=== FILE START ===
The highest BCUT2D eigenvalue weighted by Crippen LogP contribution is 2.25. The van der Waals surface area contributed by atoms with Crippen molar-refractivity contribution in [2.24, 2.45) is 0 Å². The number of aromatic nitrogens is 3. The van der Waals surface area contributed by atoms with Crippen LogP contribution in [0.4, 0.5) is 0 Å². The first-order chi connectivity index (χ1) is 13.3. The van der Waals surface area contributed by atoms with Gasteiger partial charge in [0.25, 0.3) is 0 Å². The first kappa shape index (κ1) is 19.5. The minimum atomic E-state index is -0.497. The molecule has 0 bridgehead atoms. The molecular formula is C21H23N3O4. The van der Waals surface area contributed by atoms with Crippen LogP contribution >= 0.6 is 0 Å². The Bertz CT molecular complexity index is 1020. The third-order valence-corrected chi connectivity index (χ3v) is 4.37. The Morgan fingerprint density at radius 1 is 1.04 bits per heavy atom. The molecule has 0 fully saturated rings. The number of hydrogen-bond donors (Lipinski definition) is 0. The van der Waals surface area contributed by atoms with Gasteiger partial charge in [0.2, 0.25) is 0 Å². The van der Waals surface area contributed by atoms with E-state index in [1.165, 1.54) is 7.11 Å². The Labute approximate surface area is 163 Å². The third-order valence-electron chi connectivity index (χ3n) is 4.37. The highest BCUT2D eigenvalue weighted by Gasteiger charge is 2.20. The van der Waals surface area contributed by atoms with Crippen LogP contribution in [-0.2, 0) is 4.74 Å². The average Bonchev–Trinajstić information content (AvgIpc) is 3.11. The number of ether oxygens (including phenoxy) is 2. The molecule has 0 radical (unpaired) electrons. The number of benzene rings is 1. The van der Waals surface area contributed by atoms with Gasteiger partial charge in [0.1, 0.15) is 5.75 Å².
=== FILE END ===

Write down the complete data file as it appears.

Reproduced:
The highest BCUT2D eigenvalue weighted by Crippen LogP contribution is 2.25. The van der Waals surface area contributed by atoms with Crippen molar-refractivity contribution in [2.24, 2.45) is 0 Å². The number of aromatic nitrogens is 3. The van der Waals surface area contributed by atoms with Crippen LogP contribution in [0.4, 0.5) is 0 Å². The first-order chi connectivity index (χ1) is 13.3. The van der Waals surface area contributed by atoms with Gasteiger partial charge in [0.25, 0.3) is 0 Å². The first kappa shape index (κ1) is 19.5. The minimum atomic E-state index is -0.497. The molecule has 0 bridgehead atoms. The molecular formula is C21H23N3O4. The van der Waals surface area contributed by atoms with Crippen LogP contribution >= 0.6 is 0 Å². The Bertz CT molecular complexity index is 1020. The third-order valence-corrected chi connectivity index (χ3v) is 4.37. The Morgan fingerprint density at radius 1 is 1.04 bits per heavy atom. The molecule has 0 fully saturated rings. The number of hydrogen-bond donors (Lipinski definition) is 0. The van der Waals surface area contributed by atoms with Gasteiger partial charge in [0.2, 0.25) is 0 Å². The van der Waals surface area contributed by atoms with E-state index in [1.165, 1.54) is 7.11 Å². The Labute approximate surface area is 163 Å². The third-order valence-electron chi connectivity index (χ3n) is 4.37. The highest BCUT2D eigenvalue weighted by Gasteiger charge is 2.20. The van der Waals surface area contributed by atoms with Crippen LogP contribution in [-0.2, 0) is 4.74 Å². The average Bonchev–Trinajstić information content (AvgIpc) is 3.11. The number of ether oxygens (including phenoxy) is 2. The molecule has 0 radical (unpaired) electrons. The number of benzene rings is 1. The van der Waals surface area contributed by atoms with Gasteiger partial charge in [0.1, 0.15) is 5.75 Å².